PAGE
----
… To see a truth stated so baldly. From Expensive Box Sets From the Beatles and Yo-Yo Ma (pdf)
Box sets have long been around, of course. Compact disc and digital technology made them easier to produce. But what seems to be their growing presence now has particular reasons.
As younger listeners increasingly acquire their music by downloading individual songs, the concept of the album has withered. So record companies are appealing to older buyers, with more money to spend and longer attention spans, by offering something special.
More profoundly, digitalization has changed recorded music from being a “thing” to a collection of data. The container is irrelevant, said Evan Eisenberg, author of “The Recording Angel,” a study of the cultural impact of recorded music.
Yet the impulse to have and to hold an object, as well as to collect it, remains. A box set “preserves something,” Mr. Eisenberg said. “It preserves a time that we want to remember, that we want to remain in. It suggests permanence and solidity and a bunker against the passage of time, and transience and decay.” Mr. Eisenberg said he has known Mr. Ma since college and doubted the box set was his idea. “He really doesn’t think in those terms,” he said.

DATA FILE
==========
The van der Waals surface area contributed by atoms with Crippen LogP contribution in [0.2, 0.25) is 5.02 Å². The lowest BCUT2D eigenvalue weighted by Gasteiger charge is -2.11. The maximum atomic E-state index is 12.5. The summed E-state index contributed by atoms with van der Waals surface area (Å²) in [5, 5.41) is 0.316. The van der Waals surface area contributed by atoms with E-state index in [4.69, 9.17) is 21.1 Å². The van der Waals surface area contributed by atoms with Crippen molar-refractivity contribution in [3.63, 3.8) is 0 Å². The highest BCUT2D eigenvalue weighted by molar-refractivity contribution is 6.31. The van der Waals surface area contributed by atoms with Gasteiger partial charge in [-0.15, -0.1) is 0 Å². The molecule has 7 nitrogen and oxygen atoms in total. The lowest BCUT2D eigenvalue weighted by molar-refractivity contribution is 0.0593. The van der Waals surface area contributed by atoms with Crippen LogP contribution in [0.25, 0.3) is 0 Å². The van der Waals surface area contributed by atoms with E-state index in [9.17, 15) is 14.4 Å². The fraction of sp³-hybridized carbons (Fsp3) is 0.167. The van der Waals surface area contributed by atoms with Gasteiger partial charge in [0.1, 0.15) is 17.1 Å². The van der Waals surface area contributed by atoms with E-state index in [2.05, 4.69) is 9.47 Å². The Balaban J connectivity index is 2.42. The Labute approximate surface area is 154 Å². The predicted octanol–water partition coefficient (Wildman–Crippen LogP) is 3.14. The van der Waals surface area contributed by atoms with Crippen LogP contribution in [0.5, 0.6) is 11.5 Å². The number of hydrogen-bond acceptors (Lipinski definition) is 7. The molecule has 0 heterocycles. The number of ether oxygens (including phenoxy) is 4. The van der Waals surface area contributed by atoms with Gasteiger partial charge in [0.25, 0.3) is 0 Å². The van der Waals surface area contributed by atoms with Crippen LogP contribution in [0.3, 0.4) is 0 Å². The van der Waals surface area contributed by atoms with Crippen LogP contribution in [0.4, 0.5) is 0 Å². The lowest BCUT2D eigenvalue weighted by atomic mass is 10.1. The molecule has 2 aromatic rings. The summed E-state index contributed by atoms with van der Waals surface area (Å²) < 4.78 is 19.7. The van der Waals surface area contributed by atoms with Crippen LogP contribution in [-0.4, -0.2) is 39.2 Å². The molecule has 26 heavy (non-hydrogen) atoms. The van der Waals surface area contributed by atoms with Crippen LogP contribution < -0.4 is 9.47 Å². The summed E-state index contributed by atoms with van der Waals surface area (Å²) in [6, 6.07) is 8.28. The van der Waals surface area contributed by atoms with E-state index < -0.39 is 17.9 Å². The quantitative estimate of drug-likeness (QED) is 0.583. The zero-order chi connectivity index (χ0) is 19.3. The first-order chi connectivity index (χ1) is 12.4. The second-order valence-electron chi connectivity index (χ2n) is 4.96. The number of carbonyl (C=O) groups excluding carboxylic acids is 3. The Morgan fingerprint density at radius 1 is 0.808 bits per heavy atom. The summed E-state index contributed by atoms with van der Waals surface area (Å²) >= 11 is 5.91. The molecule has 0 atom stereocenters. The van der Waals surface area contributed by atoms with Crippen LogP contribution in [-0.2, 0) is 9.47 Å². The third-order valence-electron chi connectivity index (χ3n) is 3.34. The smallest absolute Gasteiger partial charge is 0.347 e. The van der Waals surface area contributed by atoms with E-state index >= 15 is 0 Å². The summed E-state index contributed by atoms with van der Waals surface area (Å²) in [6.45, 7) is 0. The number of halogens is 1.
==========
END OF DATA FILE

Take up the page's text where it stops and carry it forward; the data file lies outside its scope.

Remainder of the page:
Possessing the “complete works of” also appeals to an innate desire to contain a whole world in one place, even if no one has the time to listen to 90 CDs. Instead, such collections allow for archaeological digging and scholarly rummaging.
(On a separate note, I hope to get back to posting at least a little more frequently. Been under the gun these days.)